SMDC signs education partnership agreement with local STEM high school

By Ayumi Davis, USASMDCFebruary 16, 2024

Matt Massey and Richard De Fatta
Richard De Fatta (right), deputy to the commanding general, U.S. Army Space and Missile Defense Command, and Matt Massey, president of the Alabama School of Cyber Technology and Engineering, sign an education partnership agreement at the school on Feb. 15, 2024, in Huntsville, Alabama. (Photo Credit: Ayumi Davis) VIEW ORIGINAL

HUNTSVILLE, Ala. – U.S. Army Space and Missile Defense Command signed an agreement with the Alabama School of Cyber Technology and Engineering to help educate and recruit the next generation of scientists, mathematicians, cyber experts and engineers.

Richard De Fatta, USASMDC’s deputy to the commanding general, and Matt Massey, president of the ASCTE, signed the education partnership agreement at the high school on Feb. 15. The document seeks to encourage student interest in science, mathematics, technology, cybersecurity technology and engineering.

Dr. Rosemary Hodges, ASCTE dean of teacher and student learning, said USASMDC and ASCTE began working toward this agreement after De Fatta visited the school in 2022.

“He toured around the school and was impressed with the things that we were doing,” Hodges said. “At the end of that tour, he made sure that this partnership would come to fruition.” The agreement was finalized in October 2023.

Massey said this agreement strengthens the partnership between the two organizations.

“I just appreciate the confidence and the vision that you and your team have, Mr. De Fatta, in what the students are capable of because they are the talent,” Massey said. “They’re going to learn skills and have experiences that no other school in the nation, no other students in the nation, have had the chance to do.”

Under the agreement, USASMDC can loan scientific equipment to the school, provide guest speakers, teach science, cybersecurity or engineering courses, assist in the development of science courses, assist in developing a program where students can receive academic credit for work on USASMDC research projects, and provide academic and career advice to students.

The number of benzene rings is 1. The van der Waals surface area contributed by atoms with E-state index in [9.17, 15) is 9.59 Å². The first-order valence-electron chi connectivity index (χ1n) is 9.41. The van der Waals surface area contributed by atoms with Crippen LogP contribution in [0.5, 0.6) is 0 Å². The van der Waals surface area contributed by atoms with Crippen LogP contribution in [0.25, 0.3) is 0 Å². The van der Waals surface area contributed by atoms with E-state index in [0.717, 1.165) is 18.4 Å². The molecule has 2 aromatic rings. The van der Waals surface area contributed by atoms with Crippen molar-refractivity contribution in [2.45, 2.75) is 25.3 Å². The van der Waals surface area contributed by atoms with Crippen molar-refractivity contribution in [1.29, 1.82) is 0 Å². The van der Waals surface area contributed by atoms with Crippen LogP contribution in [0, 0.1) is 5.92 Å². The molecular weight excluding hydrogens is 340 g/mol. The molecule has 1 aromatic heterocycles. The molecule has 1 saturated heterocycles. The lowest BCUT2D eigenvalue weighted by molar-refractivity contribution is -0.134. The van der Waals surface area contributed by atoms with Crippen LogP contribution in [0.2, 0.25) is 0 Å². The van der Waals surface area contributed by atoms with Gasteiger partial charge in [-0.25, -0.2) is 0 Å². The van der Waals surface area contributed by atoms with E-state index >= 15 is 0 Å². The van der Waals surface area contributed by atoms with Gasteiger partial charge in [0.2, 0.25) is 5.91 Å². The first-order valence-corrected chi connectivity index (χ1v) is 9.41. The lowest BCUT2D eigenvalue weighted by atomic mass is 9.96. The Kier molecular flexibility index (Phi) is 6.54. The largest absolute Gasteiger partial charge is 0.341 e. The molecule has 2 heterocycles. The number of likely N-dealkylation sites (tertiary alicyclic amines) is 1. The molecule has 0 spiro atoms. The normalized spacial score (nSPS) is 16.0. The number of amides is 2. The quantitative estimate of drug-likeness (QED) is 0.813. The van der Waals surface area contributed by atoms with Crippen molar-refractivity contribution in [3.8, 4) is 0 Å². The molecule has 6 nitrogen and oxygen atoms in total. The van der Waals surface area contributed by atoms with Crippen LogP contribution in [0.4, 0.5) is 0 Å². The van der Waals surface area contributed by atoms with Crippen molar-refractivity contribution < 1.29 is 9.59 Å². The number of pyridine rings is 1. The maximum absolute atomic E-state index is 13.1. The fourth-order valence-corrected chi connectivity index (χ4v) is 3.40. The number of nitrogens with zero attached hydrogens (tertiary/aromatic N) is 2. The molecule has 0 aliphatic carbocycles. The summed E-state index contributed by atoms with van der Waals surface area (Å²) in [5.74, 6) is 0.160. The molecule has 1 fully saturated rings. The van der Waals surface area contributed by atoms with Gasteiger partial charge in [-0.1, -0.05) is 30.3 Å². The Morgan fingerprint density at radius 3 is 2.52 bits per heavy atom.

De Fatta said this is the first EPA the command has had with the high school, which is now in its fourth year of operation.

De Fatta said he did not know in high school what he wanted to do for a career and could not have charted the path that got him to where he is now. He said that there are many opportunities for students as smart as they are.

“I applaud you for being here now and understanding that you want to pursue science and engineering and technology development. That’s super important,” De Fatta said. “But again, there’s a lot of places you can go with those skills. Some of those are in the civilian world, but government, believe it or not, champions and funds – in many cases – high technology capability here, in all the universities and other places. So, it’s just something to consider.”

Those in the industry rely on the kinds of skills the students are learning, De Fatta said.

“We’re talking about being a partner with universities and other places, and I look at the agreement. The agreement says, ‘SMDC and partner.’ I see this as maybe just to be ‘partner and partner’ because this is a two-way street,” De Fatta said. “We’re not just providing some resources to you. We are hoping to garner things from you in this partnership.”